I don’t actively teach in a classroom, so I’m going to apply what I’ve learned to what I can teach my children about interacting in the classroom. I’d like for them to be able to formulate intelligent opinions and then be able to back them up with supporting information. They should be comfortable expressing ideas that may be contrary to the views of those around them without things melting into a name calling fest.
The best example of moving commenting into real life practice is from a talk that I attended that was given by Dr. Yolanda Smith. Her talk was on using African American spirituals as a source for teaching faith and heritage. During her talk, Dr. Smith offered a suggestion for teaching classes using the traditional “call and response” method of singing that is prevalent in African American churches. In many ways, this is what we are trying to create through commenting on blogs and sharing in the classroom. Instead of setting up the blogger as the end and be all of knowledge, commenting puts the blogger and the readers (or the teacher and the students) on an equal plane where they learn from each other by interacting with each other.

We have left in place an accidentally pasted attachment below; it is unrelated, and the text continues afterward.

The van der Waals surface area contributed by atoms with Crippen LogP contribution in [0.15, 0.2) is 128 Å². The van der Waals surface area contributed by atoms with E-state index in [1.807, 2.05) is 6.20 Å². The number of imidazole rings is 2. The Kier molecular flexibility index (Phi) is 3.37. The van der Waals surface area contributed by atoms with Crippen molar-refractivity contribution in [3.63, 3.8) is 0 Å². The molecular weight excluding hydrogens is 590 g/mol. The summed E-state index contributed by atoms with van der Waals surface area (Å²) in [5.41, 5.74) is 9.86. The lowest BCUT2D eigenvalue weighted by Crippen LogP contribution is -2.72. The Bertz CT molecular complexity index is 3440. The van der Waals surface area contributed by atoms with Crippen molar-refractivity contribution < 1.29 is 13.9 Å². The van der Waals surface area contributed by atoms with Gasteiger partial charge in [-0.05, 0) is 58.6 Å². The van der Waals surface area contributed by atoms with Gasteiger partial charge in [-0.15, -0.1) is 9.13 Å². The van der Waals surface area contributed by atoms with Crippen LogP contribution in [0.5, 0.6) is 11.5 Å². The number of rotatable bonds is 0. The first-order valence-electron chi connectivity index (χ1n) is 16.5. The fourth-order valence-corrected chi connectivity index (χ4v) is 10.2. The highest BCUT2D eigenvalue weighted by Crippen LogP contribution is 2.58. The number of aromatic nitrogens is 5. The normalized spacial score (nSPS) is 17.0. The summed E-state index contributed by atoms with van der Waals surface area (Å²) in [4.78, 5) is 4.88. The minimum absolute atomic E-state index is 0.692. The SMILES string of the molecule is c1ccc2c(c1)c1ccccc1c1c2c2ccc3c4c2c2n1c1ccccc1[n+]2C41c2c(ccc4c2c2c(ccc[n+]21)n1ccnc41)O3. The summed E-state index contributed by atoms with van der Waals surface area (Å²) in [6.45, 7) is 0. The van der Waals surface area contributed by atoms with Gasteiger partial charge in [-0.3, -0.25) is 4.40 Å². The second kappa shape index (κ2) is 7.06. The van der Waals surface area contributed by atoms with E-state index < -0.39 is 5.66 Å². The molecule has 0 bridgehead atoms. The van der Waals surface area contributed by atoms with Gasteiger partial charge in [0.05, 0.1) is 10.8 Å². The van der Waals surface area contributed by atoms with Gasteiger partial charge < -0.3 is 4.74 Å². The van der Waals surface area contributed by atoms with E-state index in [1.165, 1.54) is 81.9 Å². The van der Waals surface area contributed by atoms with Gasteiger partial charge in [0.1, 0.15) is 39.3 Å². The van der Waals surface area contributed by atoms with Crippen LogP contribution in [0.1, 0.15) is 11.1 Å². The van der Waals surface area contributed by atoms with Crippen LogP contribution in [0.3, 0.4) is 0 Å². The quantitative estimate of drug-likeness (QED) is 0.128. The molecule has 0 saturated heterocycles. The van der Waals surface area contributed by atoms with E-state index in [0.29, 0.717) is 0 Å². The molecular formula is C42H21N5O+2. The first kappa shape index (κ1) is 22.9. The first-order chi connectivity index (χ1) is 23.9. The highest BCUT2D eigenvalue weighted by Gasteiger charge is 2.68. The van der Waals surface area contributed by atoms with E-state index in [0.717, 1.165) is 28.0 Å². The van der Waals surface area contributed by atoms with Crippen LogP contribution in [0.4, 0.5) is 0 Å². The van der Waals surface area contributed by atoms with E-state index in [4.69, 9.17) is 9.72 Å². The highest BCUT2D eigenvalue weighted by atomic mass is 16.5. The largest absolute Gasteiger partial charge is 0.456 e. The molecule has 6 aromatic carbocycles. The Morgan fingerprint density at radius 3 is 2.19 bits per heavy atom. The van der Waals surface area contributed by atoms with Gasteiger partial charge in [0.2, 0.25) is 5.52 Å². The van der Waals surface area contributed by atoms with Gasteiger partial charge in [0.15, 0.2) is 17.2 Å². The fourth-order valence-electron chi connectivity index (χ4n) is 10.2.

When I used to help students at my previous place of employment, I used to try to make it clear to them that I stood to learn as much from them as they stood to learn from me. Because their major may have been biology while mine was history, I was not an expert in their databases, but I knew how to use them. So I would help the students but I would also take notes and ask them to share things with me as they learned or found out information. This created a collaborative environment where the students trusted me not to talk down to them but to see them as my peers. And, ultimately, it gave the students a sense of control over their own learning.